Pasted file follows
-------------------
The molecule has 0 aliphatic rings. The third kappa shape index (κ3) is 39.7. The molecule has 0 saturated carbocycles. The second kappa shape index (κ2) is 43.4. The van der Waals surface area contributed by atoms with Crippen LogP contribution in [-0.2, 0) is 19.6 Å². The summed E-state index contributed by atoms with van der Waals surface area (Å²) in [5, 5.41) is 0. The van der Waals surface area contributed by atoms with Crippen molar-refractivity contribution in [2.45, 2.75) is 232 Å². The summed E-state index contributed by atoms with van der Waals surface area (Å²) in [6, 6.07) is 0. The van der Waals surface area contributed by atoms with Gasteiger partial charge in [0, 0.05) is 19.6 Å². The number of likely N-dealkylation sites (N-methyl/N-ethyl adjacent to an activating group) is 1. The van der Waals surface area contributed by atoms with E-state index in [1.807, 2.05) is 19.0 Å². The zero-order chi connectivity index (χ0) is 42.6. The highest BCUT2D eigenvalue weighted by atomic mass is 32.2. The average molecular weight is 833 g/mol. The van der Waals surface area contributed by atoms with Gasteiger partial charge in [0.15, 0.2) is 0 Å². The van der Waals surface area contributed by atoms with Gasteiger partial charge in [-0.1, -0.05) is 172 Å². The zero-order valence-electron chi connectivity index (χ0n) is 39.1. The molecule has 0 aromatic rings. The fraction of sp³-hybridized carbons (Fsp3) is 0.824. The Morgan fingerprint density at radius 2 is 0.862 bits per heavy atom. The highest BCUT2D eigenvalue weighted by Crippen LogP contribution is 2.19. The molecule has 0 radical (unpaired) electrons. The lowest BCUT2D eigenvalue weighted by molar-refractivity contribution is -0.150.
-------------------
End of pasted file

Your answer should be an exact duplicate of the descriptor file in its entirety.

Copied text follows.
The molecule has 0 aliphatic rings. The third kappa shape index (κ3) is 39.7. The molecule has 0 saturated carbocycles. The second kappa shape index (κ2) is 43.4. The van der Waals surface area contributed by atoms with Crippen LogP contribution in [-0.2, 0) is 19.6 Å². The summed E-state index contributed by atoms with van der Waals surface area (Å²) in [5, 5.41) is 0. The van der Waals surface area contributed by atoms with Crippen molar-refractivity contribution in [2.45, 2.75) is 232 Å². The summed E-state index contributed by atoms with van der Waals surface area (Å²) in [6, 6.07) is 0. The van der Waals surface area contributed by atoms with Gasteiger partial charge in [0, 0.05) is 19.6 Å². The number of likely N-dealkylation sites (N-methyl/N-ethyl adjacent to an activating group) is 1. The van der Waals surface area contributed by atoms with E-state index in [1.807, 2.05) is 19.0 Å². The zero-order chi connectivity index (χ0) is 42.6. The highest BCUT2D eigenvalue weighted by atomic mass is 32.2. The average molecular weight is 833 g/mol. The van der Waals surface area contributed by atoms with Gasteiger partial charge in [0.15, 0.2) is 0 Å². The van der Waals surface area contributed by atoms with Gasteiger partial charge in [-0.1, -0.05) is 172 Å². The zero-order valence-electron chi connectivity index (χ0n) is 39.1. The molecule has 0 aromatic rings. The fraction of sp³-hybridized carbons (Fsp3) is 0.824. The Morgan fingerprint density at radius 2 is 0.862 bits per heavy atom. The highest BCUT2D eigenvalue weighted by Crippen LogP contribution is 2.19. The molecule has 0 radical (unpaired) electrons. The lowest BCUT2D eigenvalue weighted by molar-refractivity contribution is -0.150.